The Dennis Prager Show 20210617  1 Rare Win

Dennis Prager Podcasts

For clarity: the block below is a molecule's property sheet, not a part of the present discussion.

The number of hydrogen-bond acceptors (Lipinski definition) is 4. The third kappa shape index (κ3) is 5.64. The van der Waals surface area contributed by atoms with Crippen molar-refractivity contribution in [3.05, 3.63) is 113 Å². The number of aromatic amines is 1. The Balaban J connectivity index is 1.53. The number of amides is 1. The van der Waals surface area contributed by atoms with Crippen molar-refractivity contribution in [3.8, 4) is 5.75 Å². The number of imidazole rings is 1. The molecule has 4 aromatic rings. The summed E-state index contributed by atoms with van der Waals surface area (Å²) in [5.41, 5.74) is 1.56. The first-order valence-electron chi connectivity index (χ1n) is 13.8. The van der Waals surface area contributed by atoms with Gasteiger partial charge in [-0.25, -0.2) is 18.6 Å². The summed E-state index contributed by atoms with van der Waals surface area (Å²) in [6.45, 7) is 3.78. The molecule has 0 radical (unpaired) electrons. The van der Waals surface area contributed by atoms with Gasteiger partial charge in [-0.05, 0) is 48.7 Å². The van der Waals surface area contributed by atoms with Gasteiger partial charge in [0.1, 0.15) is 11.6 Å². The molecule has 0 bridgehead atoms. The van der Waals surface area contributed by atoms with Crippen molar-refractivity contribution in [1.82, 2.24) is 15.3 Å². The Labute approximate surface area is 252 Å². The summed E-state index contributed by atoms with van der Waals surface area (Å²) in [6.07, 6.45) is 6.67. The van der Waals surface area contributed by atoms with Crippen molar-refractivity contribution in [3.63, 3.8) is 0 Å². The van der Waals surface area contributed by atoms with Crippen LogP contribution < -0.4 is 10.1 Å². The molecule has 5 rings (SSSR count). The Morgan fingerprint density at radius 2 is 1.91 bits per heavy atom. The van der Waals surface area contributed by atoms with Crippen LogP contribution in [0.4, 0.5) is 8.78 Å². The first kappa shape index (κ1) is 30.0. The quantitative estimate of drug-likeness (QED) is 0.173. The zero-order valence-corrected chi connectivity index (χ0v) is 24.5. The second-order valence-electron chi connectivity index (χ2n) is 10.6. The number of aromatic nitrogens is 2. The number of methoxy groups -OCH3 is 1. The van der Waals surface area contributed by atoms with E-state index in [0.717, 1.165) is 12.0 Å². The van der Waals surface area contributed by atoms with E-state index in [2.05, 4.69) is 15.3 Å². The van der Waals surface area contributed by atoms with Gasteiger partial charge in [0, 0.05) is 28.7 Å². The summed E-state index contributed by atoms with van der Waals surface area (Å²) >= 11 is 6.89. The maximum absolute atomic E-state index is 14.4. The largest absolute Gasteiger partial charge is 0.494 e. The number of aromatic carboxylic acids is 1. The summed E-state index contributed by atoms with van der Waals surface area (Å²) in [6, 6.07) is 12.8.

35:24 min | 4 months ago

The Dennis Prager Show 20210617 1 Rare Win